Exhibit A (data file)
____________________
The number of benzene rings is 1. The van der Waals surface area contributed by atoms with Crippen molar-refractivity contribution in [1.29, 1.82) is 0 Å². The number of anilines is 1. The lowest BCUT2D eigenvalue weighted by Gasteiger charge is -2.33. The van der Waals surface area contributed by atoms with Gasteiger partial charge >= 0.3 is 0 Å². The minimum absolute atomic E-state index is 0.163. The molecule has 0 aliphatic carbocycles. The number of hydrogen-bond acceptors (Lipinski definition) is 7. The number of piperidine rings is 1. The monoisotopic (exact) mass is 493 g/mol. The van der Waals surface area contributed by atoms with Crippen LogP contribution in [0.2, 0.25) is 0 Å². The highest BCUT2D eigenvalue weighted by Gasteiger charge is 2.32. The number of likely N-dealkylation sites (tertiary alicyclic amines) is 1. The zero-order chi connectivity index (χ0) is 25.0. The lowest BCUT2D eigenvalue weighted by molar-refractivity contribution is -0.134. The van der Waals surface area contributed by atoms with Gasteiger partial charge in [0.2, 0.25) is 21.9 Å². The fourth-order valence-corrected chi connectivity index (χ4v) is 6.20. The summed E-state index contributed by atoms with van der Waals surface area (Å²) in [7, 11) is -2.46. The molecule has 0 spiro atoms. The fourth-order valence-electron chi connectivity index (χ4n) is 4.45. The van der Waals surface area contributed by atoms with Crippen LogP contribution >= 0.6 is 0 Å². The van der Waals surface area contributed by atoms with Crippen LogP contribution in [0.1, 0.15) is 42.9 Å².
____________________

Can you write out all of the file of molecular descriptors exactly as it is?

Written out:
The number of benzene rings is 1. The van der Waals surface area contributed by atoms with Crippen molar-refractivity contribution in [1.29, 1.82) is 0 Å². The number of anilines is 1. The lowest BCUT2D eigenvalue weighted by Gasteiger charge is -2.33. The van der Waals surface area contributed by atoms with Gasteiger partial charge >= 0.3 is 0 Å². The minimum absolute atomic E-state index is 0.163. The molecule has 0 aliphatic carbocycles. The number of hydrogen-bond acceptors (Lipinski definition) is 7. The number of piperidine rings is 1. The monoisotopic (exact) mass is 493 g/mol. The van der Waals surface area contributed by atoms with Crippen LogP contribution in [0.2, 0.25) is 0 Å². The highest BCUT2D eigenvalue weighted by Gasteiger charge is 2.32. The number of likely N-dealkylation sites (tertiary alicyclic amines) is 1. The zero-order chi connectivity index (χ0) is 25.0. The lowest BCUT2D eigenvalue weighted by molar-refractivity contribution is -0.134. The van der Waals surface area contributed by atoms with Gasteiger partial charge in [0.2, 0.25) is 21.9 Å². The fourth-order valence-corrected chi connectivity index (χ4v) is 6.20. The summed E-state index contributed by atoms with van der Waals surface area (Å²) in [7, 11) is -2.46. The molecule has 0 spiro atoms. The fourth-order valence-electron chi connectivity index (χ4n) is 4.45. The van der Waals surface area contributed by atoms with Crippen LogP contribution >= 0.6 is 0 Å². The van der Waals surface area contributed by atoms with Crippen LogP contribution in [0.1, 0.15) is 42.9 Å².